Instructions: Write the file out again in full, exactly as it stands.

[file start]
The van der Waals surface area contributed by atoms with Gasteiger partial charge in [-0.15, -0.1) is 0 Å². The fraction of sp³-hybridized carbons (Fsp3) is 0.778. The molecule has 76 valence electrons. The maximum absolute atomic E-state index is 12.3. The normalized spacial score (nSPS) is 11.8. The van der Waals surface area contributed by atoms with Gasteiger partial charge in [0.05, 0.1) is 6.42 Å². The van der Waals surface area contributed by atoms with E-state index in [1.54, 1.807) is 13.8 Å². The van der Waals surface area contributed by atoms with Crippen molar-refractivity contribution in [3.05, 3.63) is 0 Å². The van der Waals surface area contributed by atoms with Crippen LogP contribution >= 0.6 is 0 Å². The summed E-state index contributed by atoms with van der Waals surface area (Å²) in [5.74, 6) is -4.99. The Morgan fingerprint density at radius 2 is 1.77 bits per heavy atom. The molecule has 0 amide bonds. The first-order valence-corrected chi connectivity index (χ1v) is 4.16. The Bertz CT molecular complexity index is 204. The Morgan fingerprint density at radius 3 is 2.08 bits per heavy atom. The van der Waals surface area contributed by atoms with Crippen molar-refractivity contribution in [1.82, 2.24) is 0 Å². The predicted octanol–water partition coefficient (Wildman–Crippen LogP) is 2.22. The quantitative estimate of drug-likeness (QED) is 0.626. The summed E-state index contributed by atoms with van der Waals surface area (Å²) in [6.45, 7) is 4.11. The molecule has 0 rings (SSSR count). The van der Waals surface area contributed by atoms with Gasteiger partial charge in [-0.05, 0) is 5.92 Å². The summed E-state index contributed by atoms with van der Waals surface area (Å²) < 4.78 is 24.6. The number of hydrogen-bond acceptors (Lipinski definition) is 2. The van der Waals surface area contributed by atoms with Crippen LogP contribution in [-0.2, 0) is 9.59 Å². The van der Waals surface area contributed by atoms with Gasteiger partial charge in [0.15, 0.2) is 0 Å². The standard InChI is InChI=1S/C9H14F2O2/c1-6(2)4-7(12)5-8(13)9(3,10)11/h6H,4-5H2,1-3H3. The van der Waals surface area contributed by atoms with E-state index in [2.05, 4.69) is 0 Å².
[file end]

The van der Waals surface area contributed by atoms with Gasteiger partial charge in [-0.15, -0.1) is 0 Å². The fraction of sp³-hybridized carbons (Fsp3) is 0.778. The molecule has 76 valence electrons. The maximum absolute atomic E-state index is 12.3. The normalized spacial score (nSPS) is 11.8. The van der Waals surface area contributed by atoms with Gasteiger partial charge in [0.05, 0.1) is 6.42 Å². The van der Waals surface area contributed by atoms with E-state index in [1.54, 1.807) is 13.8 Å². The van der Waals surface area contributed by atoms with Crippen molar-refractivity contribution in [3.05, 3.63) is 0 Å². The van der Waals surface area contributed by atoms with Crippen LogP contribution >= 0.6 is 0 Å². The summed E-state index contributed by atoms with van der Waals surface area (Å²) in [5.74, 6) is -4.99. The Morgan fingerprint density at radius 2 is 1.77 bits per heavy atom. The molecule has 0 amide bonds. The first-order valence-corrected chi connectivity index (χ1v) is 4.16. The Bertz CT molecular complexity index is 204. The Morgan fingerprint density at radius 3 is 2.08 bits per heavy atom. The van der Waals surface area contributed by atoms with Crippen molar-refractivity contribution in [1.82, 2.24) is 0 Å². The predicted octanol–water partition coefficient (Wildman–Crippen LogP) is 2.22. The quantitative estimate of drug-likeness (QED) is 0.626. The summed E-state index contributed by atoms with van der Waals surface area (Å²) in [6.45, 7) is 4.11. The molecule has 0 rings (SSSR count). The van der Waals surface area contributed by atoms with Gasteiger partial charge in [-0.05, 0) is 5.92 Å². The summed E-state index contributed by atoms with van der Waals surface area (Å²) < 4.78 is 24.6. The number of hydrogen-bond acceptors (Lipinski definition) is 2. The van der Waals surface area contributed by atoms with Crippen LogP contribution in [-0.2, 0) is 9.59 Å². The van der Waals surface area contributed by atoms with Gasteiger partial charge in [0.15, 0.2) is 0 Å². The standard InChI is InChI=1S/C9H14F2O2/c1-6(2)4-7(12)5-8(13)9(3,10)11/h6H,4-5H2,1-3H3. The van der Waals surface area contributed by atoms with E-state index in [2.05, 4.69) is 0 Å².